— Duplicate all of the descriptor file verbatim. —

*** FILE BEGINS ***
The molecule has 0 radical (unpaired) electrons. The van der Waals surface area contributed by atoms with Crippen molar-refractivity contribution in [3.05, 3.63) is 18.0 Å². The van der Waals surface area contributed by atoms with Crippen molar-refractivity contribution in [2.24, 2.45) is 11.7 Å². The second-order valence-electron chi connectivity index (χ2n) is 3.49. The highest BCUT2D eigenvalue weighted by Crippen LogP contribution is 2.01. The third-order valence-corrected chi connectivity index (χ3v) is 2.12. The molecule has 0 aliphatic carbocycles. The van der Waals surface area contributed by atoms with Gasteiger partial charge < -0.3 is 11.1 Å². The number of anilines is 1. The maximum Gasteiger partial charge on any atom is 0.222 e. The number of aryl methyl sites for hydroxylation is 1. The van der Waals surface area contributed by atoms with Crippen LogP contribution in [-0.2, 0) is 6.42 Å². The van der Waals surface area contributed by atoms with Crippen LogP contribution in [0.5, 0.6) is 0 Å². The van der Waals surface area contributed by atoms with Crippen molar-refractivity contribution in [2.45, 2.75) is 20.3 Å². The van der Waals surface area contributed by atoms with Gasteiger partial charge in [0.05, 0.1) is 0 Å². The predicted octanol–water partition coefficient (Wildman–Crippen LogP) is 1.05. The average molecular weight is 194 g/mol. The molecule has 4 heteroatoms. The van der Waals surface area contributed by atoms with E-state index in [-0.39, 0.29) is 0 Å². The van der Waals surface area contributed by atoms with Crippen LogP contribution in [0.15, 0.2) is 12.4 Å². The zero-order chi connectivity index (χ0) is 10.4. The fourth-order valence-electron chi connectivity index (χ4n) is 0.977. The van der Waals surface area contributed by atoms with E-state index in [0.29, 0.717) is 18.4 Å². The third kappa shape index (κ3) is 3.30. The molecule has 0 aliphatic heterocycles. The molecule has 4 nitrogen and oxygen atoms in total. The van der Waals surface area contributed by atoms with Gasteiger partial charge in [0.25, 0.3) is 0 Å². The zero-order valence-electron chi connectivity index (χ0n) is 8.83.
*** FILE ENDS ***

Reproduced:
The molecule has 0 radical (unpaired) electrons. The van der Waals surface area contributed by atoms with Crippen molar-refractivity contribution in [3.05, 3.63) is 18.0 Å². The van der Waals surface area contributed by atoms with Crippen molar-refractivity contribution in [2.24, 2.45) is 11.7 Å². The second-order valence-electron chi connectivity index (χ2n) is 3.49. The highest BCUT2D eigenvalue weighted by Crippen LogP contribution is 2.01. The third-order valence-corrected chi connectivity index (χ3v) is 2.12. The molecule has 0 aliphatic carbocycles. The van der Waals surface area contributed by atoms with Gasteiger partial charge < -0.3 is 11.1 Å². The number of anilines is 1. The maximum Gasteiger partial charge on any atom is 0.222 e. The number of aryl methyl sites for hydroxylation is 1. The van der Waals surface area contributed by atoms with Crippen LogP contribution in [-0.2, 0) is 6.42 Å². The van der Waals surface area contributed by atoms with Crippen LogP contribution in [0.5, 0.6) is 0 Å². The van der Waals surface area contributed by atoms with Crippen molar-refractivity contribution in [2.45, 2.75) is 20.3 Å². The van der Waals surface area contributed by atoms with Gasteiger partial charge in [0.05, 0.1) is 0 Å². The predicted octanol–water partition coefficient (Wildman–Crippen LogP) is 1.05. The average molecular weight is 194 g/mol. The molecule has 4 heteroatoms. The van der Waals surface area contributed by atoms with E-state index in [-0.39, 0.29) is 0 Å². The van der Waals surface area contributed by atoms with Crippen LogP contribution in [0.15, 0.2) is 12.4 Å². The zero-order chi connectivity index (χ0) is 10.4. The fourth-order valence-electron chi connectivity index (χ4n) is 0.977. The van der Waals surface area contributed by atoms with E-state index in [0.29, 0.717) is 18.4 Å². The third kappa shape index (κ3) is 3.30. The molecule has 0 aliphatic heterocycles. The molecule has 4 nitrogen and oxygen atoms in total. The van der Waals surface area contributed by atoms with Gasteiger partial charge in [0.25, 0.3) is 0 Å². The zero-order valence-electron chi connectivity index (χ0n) is 8.83.